The maize brown midrib1 (bm1) mutant, which has reduced CAD activity (Halpin et al. 1998), reportedly has lower expression of several CAD genes (Guillaumie et al. 2007b) and several other monolignol biosynthetic genes. This led to the hypothesis that the Bm1 gene may encode a transcription factor. Regulatory genes implicated in the regulation of lignification were shown to be reduced in expression (Guillaumie et al. 2007b). In contrast, a phenotypically similar mutant in rice, the golden hull and internode2 (gh2) mutant, is caused by a mutation in the OsCAD2 gene, the ortholog of the maize ZmCAD2 gene identified by Halpin et al. (1998). Genetic complementation experiments demonstrated that expression of the wild-type OsCAD2 gene was sufficient to restore normal cell wall composition of gh2 plants (Zhang et al. 2006). The brown midrib (bmr) mutants of sorghum (Porter et al. 1978) are similar to the bm mutants of maize. The abbreviation bmr was adopted to distinguish it from bm, already in use for the sorghum bloomless mutants (Ayyangar and Ponnaiya 1941). There are at least four independent bmr loci (Bittinger et al. 1981; Saballos et al. 2008). One of the mutants, bmr6, displays decreased CAD activity (Bucholtz et al. 1980; Palmer et al. 2008) and contains cell walls with higher levels of cinnamaldehydes (Pillonel et al. 1991; Saballos et al. 2008). Aided by the release of the sorghum genome sequence (www.phytozome.net/sorghum), we report here the systematic analysis of the sorghum CAD gene family, its relationship with the gene families from other species, and the identification of the Bmr6 gene.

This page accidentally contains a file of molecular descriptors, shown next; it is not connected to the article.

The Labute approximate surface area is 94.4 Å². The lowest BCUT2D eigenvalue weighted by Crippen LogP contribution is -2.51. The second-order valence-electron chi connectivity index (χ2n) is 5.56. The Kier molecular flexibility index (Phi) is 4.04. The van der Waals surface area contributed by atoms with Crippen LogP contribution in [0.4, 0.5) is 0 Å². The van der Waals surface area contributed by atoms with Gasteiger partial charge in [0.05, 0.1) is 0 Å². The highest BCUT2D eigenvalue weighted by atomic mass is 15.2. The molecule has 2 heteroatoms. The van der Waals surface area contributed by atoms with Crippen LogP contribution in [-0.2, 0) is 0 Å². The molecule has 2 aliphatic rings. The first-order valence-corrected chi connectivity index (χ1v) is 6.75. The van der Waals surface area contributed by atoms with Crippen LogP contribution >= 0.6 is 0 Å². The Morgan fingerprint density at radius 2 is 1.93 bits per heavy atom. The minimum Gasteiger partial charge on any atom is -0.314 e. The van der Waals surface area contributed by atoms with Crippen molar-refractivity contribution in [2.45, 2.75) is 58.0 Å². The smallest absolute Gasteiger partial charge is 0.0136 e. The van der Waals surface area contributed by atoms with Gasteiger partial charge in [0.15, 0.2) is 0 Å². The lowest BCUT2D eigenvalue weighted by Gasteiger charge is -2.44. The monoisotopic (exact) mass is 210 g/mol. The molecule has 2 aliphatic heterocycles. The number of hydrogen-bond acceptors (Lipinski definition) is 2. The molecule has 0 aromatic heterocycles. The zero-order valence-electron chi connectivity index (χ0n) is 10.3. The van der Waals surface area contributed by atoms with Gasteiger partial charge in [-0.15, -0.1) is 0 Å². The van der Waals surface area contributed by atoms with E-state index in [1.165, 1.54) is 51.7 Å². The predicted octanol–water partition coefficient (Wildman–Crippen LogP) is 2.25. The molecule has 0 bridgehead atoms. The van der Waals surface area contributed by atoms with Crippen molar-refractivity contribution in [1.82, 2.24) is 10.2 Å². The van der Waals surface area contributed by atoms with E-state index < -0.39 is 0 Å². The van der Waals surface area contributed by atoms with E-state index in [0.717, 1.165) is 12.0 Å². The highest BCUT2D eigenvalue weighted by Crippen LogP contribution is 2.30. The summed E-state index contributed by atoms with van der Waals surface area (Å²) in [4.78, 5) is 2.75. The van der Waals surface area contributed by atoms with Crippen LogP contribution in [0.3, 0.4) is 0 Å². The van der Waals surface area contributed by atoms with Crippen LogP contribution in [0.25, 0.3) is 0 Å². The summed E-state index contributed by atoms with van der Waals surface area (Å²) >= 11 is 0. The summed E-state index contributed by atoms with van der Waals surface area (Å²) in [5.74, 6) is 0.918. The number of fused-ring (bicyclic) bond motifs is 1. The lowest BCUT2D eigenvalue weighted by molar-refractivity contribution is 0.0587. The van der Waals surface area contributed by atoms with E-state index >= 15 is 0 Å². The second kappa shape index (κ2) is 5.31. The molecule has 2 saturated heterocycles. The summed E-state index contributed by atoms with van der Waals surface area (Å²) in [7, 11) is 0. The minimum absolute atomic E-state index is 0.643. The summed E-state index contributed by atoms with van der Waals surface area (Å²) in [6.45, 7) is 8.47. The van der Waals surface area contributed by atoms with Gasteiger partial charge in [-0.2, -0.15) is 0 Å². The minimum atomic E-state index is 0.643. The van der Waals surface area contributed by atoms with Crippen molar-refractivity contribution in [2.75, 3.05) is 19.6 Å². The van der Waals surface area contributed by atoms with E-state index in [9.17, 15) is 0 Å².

Genome analysis: